Turck was accepted into Vocational Rehab through the VA, began nursing school at the Rasmussen College School of Nursing and graduated as a registered nurse (RN) in 2016. But fate was not finished throwing her curve balls. Her first nursing job was at an extended care facility that soon closed its doors.

“Nursing did not start out well” She admits. And this college graduate, Marine veteran, professional landscaping, correctional officer, long-term care facility nurse and mother of three needed a break—both emotionally and professionally. She was accepted into UW-Green Bay’s RN to BSN program, designed for associate degree registered nurses looking to advance their career. She decided not to work while in school, but still life beyond the classroom presented its own challenges.

“Shortly, after beginning classes my maternal grandma’s health began declining so I helped where I could, studied when I could as my mom, who had previously helped babysit, was spending her time at appointments and in hospitals with my grandma.” Her grandmother passed away on August 19, 2018, the same day as her late stepdad’s birthday and her wedding anniversary. Turck would also say good-bye to her paternal grandmother in 2019.

But true to her Marine spirit, Turck did not retreat. “In January 2019, I gave birth to our third son at 5 a.m. and much like the birth of my first child in 2014, I again was online to introduce myself for my next nursing class that also began that day.”

It was also time to make peace with VA through both a clinical placement during the summer 2019 semester, and as a patient at the Milo C. Huempfner Department of Veterans Affairs Outpatient Clinic, which neighbors the UW-Green Bay campus.

“Throughout my time at the Green Bay clinic I have never been overlooked as being the veteran, nor forgotten as a patient.”  Or a woman, for that matter. “When I went there for treatment for my shoulder, I had to bring my one-year-old  son with me. He was crying, so my doctor held him the whole time during my examination.”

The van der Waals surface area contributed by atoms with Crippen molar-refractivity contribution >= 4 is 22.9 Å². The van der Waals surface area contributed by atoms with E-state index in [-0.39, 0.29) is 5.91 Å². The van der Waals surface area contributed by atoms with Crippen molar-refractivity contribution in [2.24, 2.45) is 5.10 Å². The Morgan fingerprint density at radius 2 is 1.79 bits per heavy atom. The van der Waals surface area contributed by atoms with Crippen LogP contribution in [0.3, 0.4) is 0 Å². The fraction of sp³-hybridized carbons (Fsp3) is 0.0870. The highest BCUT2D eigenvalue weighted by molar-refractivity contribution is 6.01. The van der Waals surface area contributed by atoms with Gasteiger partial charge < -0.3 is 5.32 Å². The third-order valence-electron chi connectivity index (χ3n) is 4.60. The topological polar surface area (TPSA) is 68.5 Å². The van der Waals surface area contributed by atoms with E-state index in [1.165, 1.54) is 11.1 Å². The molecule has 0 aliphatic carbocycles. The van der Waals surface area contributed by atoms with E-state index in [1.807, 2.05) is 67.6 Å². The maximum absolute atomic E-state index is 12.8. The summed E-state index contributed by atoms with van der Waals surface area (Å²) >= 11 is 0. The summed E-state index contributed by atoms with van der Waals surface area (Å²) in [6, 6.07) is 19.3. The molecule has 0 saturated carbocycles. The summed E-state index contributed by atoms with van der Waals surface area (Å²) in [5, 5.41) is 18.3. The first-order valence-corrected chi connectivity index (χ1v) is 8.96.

And as for what future holds, Turck sees a life still filled with challenges, but perhaps fewer holes.

“With any hope, there will soon arise a chapter called Milo C. Huempfner VA Clinic nurse and veteran patient advocate Ginger Turck, RN, BSN.”

 

Server migration postponed

The previously communicated server migration that had been planned for over the weekend (Dec. 6-8, 2019) has been postponed due to complications. The scope of this project is large, encompassing the news.uwgb.edu site and all UW-Green Bay network blogs. Plans to re-attempt the migration will be forthcoming. The Marketing and University Communication Office and the Information Technology Web Development, Server and Network Administrator teams apologize for any inconvenience and thank you for your patience.

Common CAHSS 2019: Human Rights

Register in person for Common CAHSS

Online registration has closed for the Common CAHSS event taking place in the Weidner Center for the Performing Arts tomorrow (Tuesday, Dec. 10, 2019). Registration will be available in-person from 8:30 a.m. throughout the course of the day. Stop by the registration table.

Common CAHSS is organized by the College of Arts, Humanities and Social Sciences. It is a day-long recognition marking the 71st anniversary of the Universal Declaration of Human Rights. Planned as an annual event, the inaugural Common CAHSS 2019: Human Rights features 30 activities involving creative engagement with human rights issues. These include discussions and presentations as well as art exhibits, musical and improv performances and more. The conference concludes with keynote speaker Rais Bhuiyan, founder of the non-profit “World Without Hate” at 6 p.m. in the Weidner Center. All activities are free and open to the public.